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HIV-1 induces DCIR expression in CD4+ T cells.

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Lambert, Alexandra A 
Imbeault, Michaël 
Gilbert, Caroline 
Tremblay, Michel J 


The C-type lectin receptor DCIR, which has been shown very recently to act as an attachment factor for HIV-1 in dendritic cells, is expressed predominantly on antigen-presenting cells. However, this concept was recently challenged by the discovery that DCIR can also be detected in CD4(+) T cells found in the synovial tissue from rheumatoid arthritis (RA) patients. Given that RA and HIV-1 infections share common features such as a chronic inflammatory condition and polyclonal immune hyperactivation status, we hypothesized that HIV-1 could promote DCIR expression in CD4(+) T cells. We report here that HIV-1 drives DCIR expression in human primary CD4(+) T cells isolated from patients (from both aviremic/treated and viremic/treatment naive persons) and cells acutely infected in vitro (seen in both virus-infected and uninfected cells). Soluble factors produced by virus-infected cells are responsible for the noticed DCIR up-regulation on uninfected cells. Infection studies with Vpr- or Nef-deleted viruses revealed that these two viral genes are not contributing to the mechanism of DCIR induction that is seen following acute infection of CD4(+) T cells with HIV-1. Moreover, we report that DCIR is linked to caspase-dependent (induced by a mitochondria-mediated generation of free radicals) and -independent intrinsic apoptotic pathways (involving the death effector AIF). Finally, we demonstrate that the higher surface expression of DCIR in CD4(+) T cells is accompanied by an enhancement of virus attachment/entry, replication and transfer. This study shows for the first time that HIV-1 induces DCIR membrane expression in CD4(+) T cells, a process that might promote virus dissemination throughout the infected organism.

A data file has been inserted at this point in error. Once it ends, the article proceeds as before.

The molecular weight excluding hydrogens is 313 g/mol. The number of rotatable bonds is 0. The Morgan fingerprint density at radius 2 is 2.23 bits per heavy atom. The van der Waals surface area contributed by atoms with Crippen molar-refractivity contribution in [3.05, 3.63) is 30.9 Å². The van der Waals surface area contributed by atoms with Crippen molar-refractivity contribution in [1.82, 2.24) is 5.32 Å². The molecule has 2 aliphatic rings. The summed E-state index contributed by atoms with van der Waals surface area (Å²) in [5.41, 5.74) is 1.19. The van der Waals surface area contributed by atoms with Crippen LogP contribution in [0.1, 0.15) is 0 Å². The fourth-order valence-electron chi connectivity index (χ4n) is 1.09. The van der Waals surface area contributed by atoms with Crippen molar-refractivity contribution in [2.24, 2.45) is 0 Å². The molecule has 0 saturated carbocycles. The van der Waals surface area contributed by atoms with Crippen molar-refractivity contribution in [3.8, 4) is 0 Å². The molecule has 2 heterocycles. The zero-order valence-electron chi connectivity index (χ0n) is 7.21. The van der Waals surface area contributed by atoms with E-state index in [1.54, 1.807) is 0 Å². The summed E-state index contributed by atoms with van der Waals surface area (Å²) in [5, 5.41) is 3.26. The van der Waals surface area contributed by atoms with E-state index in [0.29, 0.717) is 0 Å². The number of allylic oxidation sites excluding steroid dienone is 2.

Antigen-Presenting Cells, Apoptosis, Blotting, Western, CD4-Positive T-Lymphocytes, Case-Control Studies, Catalase, Cells, Cultured, Dendritic Cells, Flow Cytometry, HIV Infections, HIV-1, Humans, Lectins, C-Type, Membrane Glycoproteins, Receptors, Immunologic, Viremia, Virus Internalization, Virus Replication

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PLoS Pathog

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Public Library of Science (PLoS)